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Family: Poeciliidae, Subfamily Poeciliinae

Common Names: Platy, Common Platy, Southern Platy

Origin and Habitat: North and Central America: from Veracruz, Mexico down to Belize. Inhabits creeks and swamps, warm springs, canals and ditches. Typically slow-moving water, with aquatic and marginal vegetation. The species is now found in several of the US states and was introduced in Hawaii.
Compatibility/Temperament: Very peaceful, much moreso that its close relative the swordtail and molly. Should not be kept with other livebearers, especially Xiphophorus hellerii (swordtail), X. variatus (another platy species) and the guppy, as it will likely interbreed. Suitable tankmates include similar-sized non-aggressive fish that prefer basic hard water. Males may be housed without females; if females are included, there should be several females for each male to avoid stress from the attentions of males.

Platy Diet

Omnivorous by nature, feeding on insects, worms, crustaceans and plant matter. Accepts all prepared foods, a portion of which should be algae/kelp/spirulina-based. Blanched spinach, yam, zucchini may be offered. Frozen or live bloodworms, daphnia, shrimp, insects.


Males attain 5 cm (2 inches), females 8 cm (3 inches).

Minimum Tank Suggestion

20 gallon

Water parameters for Platy

Medium hard to hard (9-30 dGH), basic (pH 7 to 8), temperature 20-28C/68-82F. Better at temperatures in the lower to middle part of the given range. This species like all livebearers will not last in soft, acidic water.


The subject species is referred to as the Common or Southern Platy in order to distinguish it from Xiphophorus variatus, another distinct species of Platy. The original wild form of this fish is a plain grayish brown to olive color, showing a slight sparkle with "salt and pepper" markings scattered over the body. Through selective and cross-breeding, there are now many forms including the Sunset, Moon, Red Wagtail, Tuxedo, Bumblebee, Mickey Mouse, and hifin; the range of colors and fin shapes is almost unlimited.

The male's anal fin is modified into a gonopodium by which he transfers sperm into the female. This is the most reliable means of determining the sex of the fish; as mentioned under temperament, if both sexes are to be housed in the same aquarium, there should be more females than males to provide some rest for the females from the attention of the males. Maintaining males and females in the same tank will result in regular batches of fry, and once impregnated, a female can deliver several successive batches every 4-6 weeks on her own [this is known as superfetation]. In fry, this impregnation can occur before the males attain their colouration, so fish must be separated out very early if the aquarist wishes to selectively breed them.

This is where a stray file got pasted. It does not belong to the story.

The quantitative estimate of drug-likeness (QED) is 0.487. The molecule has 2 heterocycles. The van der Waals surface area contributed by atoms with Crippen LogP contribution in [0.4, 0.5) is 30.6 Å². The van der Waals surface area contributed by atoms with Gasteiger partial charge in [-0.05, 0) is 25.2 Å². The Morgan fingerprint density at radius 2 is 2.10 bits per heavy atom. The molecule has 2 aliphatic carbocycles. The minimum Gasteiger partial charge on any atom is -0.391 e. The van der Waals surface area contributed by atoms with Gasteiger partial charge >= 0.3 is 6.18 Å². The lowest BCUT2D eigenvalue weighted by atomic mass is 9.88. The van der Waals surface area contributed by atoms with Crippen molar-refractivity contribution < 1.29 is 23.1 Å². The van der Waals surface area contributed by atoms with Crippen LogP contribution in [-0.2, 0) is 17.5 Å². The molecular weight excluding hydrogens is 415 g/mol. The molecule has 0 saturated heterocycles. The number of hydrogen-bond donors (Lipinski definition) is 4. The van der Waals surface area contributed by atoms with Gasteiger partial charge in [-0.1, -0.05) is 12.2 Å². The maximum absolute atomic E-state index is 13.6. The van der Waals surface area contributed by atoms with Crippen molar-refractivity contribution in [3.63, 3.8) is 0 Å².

No particular effort is needed to breed them and eventually rearing the fry as the fry themselves are well developed enough to eat finely-ground prepared foods and brine shrimp nauplii. Fry can number up to 70 each time, although 20-50 is more usual, and require hiding places such as thick floating plant cover or they will be readily eaten by the adults. All breeder traps are best avoided as they have the tendency to stress the females. Fry become sexually mature by 2-3 months depending on the conditions provided to them.

The aquarium should be well planted and have a minimal flow from the filter. The substrate may be sand or fine gravel, with river rock and/or bogwood. This fish prefers to swim in the middle level of the aquarium. It has a life span of about three to three and a half years.

This species was described by A. Gunther in 1866 as Platypoecilus maculatus. The common name of "Platy" comes from this original scientific name. Rosen & Bailey (1963) transferred the species into the genus Xiphophorus which presently holds 26 described species. The genus name is derived from the Greek xipho [=sword] and phorus [=bearer], a reference to the genus type species X. hellerii (swordtail). The species epithet is the Latin for "having been spotted."


Rosen, D.E. and R.M. Bailey (1963), "The poeciliid fishes (Cyprinodontiformes), their structure, zoogeography, and systematics," Bulletin of the American Museum of Natural History, volume 126 (art. 1), pp. 1-176.

Contributing Members

The following members have contributed to this profile: konstargirl, 1077, JohnnyD44, platyfishlover123, Byron


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